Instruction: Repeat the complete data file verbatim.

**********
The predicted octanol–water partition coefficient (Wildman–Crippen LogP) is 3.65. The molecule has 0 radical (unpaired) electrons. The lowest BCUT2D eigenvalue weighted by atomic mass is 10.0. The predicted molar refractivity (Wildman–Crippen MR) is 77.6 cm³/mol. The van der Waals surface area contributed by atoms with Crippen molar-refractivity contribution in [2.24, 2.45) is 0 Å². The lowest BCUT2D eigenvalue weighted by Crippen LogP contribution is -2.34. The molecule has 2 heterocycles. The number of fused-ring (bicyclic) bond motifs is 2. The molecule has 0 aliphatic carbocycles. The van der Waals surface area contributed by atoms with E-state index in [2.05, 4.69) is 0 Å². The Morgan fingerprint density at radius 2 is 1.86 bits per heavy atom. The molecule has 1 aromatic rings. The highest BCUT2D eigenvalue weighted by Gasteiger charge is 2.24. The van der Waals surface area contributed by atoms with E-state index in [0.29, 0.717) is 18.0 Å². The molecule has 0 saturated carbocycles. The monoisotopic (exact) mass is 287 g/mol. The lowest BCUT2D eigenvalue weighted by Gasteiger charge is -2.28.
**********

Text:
The predicted octanol–water partition coefficient (Wildman–Crippen LogP) is 3.65. The molecule has 0 radical (unpaired) electrons. The lowest BCUT2D eigenvalue weighted by atomic mass is 10.0. The predicted molar refractivity (Wildman–Crippen MR) is 77.6 cm³/mol. The van der Waals surface area contributed by atoms with Crippen molar-refractivity contribution in [2.24, 2.45) is 0 Å². The lowest BCUT2D eigenvalue weighted by Crippen LogP contribution is -2.34. The molecule has 2 heterocycles. The number of fused-ring (bicyclic) bond motifs is 2. The molecule has 0 aliphatic carbocycles. The van der Waals surface area contributed by atoms with E-state index in [2.05, 4.69) is 0 Å². The Morgan fingerprint density at radius 2 is 1.86 bits per heavy atom. The molecule has 1 aromatic rings. The highest BCUT2D eigenvalue weighted by Gasteiger charge is 2.24. The van der Waals surface area contributed by atoms with E-state index in [0.29, 0.717) is 18.0 Å². The molecule has 0 saturated carbocycles. The monoisotopic (exact) mass is 287 g/mol. The lowest BCUT2D eigenvalue weighted by Gasteiger charge is -2.28.